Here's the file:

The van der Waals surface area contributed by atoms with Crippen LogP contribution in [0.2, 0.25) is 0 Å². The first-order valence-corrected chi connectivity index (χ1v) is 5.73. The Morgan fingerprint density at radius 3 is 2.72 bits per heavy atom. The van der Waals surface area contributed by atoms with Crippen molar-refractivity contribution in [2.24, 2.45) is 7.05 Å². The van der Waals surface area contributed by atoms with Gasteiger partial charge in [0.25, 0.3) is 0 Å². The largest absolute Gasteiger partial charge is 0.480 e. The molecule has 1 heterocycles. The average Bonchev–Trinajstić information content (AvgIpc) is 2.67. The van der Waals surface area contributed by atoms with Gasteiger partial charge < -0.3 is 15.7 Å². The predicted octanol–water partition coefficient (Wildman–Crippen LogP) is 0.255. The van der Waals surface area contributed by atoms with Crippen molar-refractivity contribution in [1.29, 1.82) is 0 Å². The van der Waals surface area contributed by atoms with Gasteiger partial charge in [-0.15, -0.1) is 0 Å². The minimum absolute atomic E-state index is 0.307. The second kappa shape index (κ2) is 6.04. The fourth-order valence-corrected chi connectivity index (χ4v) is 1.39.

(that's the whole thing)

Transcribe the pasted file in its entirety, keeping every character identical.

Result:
The van der Waals surface area contributed by atoms with Crippen LogP contribution in [0.2, 0.25) is 0 Å². The first-order valence-corrected chi connectivity index (χ1v) is 5.73. The Morgan fingerprint density at radius 3 is 2.72 bits per heavy atom. The van der Waals surface area contributed by atoms with Crippen molar-refractivity contribution in [2.24, 2.45) is 7.05 Å². The van der Waals surface area contributed by atoms with Gasteiger partial charge in [0.25, 0.3) is 0 Å². The largest absolute Gasteiger partial charge is 0.480 e. The molecule has 1 heterocycles. The average Bonchev–Trinajstić information content (AvgIpc) is 2.67. The van der Waals surface area contributed by atoms with Gasteiger partial charge < -0.3 is 15.7 Å². The predicted octanol–water partition coefficient (Wildman–Crippen LogP) is 0.255. The van der Waals surface area contributed by atoms with Crippen molar-refractivity contribution in [1.29, 1.82) is 0 Å². The van der Waals surface area contributed by atoms with Gasteiger partial charge in [-0.15, -0.1) is 0 Å². The minimum absolute atomic E-state index is 0.307. The second kappa shape index (κ2) is 6.04. The fourth-order valence-corrected chi connectivity index (χ4v) is 1.39.